Fate 3 Conflict Examples

I. GM Frames the Scene
II. Establish Initiative in order of Alertness scores
III. Take Action
A. Attacker rolls his skill.
B. Defender rolls his skill.
C. If the Attacker's total is greater than the defender's, he hits/succeeds.
1. If the defender is a minion, he takes stress equal to the difference in the rolls.
a. For minions, this can take out the minion or multiple minions if close enough. If a Blademaster attacks two trollocs with two stress each and gets a Fantastic (+7) and the Trollocs get a Good (+3), he deals four stress, and takes out both trollocs.
b. For a non-minion, the stress fills in the box in question. If the box is full, it rolls over to the next higher box. If the stress exceeds the character's stress boxes (through a good roll or roll-up), the character is taken out. The character can choose not to be taken out by taking a minor consequence (reducing stress by -2), a moderate consequence (reducing stress by -4) or a severe consequence (reducing stress by -6). A character may only have one minor, one moderate, and one severe consequence at once.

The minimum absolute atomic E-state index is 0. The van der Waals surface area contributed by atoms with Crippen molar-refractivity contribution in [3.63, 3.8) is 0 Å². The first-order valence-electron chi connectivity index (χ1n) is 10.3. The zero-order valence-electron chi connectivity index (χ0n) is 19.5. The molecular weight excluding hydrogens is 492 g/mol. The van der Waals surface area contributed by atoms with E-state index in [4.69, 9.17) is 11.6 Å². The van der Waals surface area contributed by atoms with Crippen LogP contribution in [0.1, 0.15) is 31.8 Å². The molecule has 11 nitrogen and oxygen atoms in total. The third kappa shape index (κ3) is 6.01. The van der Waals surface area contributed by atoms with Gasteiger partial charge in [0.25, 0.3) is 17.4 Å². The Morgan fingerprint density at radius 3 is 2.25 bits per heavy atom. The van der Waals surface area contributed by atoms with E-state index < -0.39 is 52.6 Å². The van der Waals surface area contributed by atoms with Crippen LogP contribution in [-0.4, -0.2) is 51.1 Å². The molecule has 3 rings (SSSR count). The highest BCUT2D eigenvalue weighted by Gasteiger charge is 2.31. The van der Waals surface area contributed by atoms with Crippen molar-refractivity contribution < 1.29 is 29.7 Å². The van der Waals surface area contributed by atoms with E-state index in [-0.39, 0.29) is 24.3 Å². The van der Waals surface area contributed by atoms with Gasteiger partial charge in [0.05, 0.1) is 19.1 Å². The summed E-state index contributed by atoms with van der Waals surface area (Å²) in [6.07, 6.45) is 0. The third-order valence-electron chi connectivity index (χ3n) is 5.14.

c. Anytime after a character is shown to be at a disadvantage, he can concede. This means the bad guy wins… provisionally, but the -character gets to say how this happened-. The GM and other players have to agree it makes sense, but this is a way to lose without totally losing the character or having something majorly bad happen. Sure, you're beat up or compulsed, or the Darkfriend found out something important, but you live on and aren't Graendal's bitch. Life goes on, and you can get your revenge later. Note that you can't concede if you're taken out. Spend a consequence to not be taken out and /then/ concede. If you're taken out, it's too late.
IV. Go on to the next character.


  • Sharvyl is attacking a horde of trollocs. They are split into two groups of three, and trollocs are fair minions, so have 2 stress each. Sharvyl's Alertness is Fair, as is the trollocs. Sharvyl goes first as the trollocs are minions. He rolls his Weapons and gets a Legendary+1 (+9) total! The trollocs roll and get a Good (+3) result, yielding 6 points. Each trolloc has two stress, so three trollocs drop, leaving only one group left!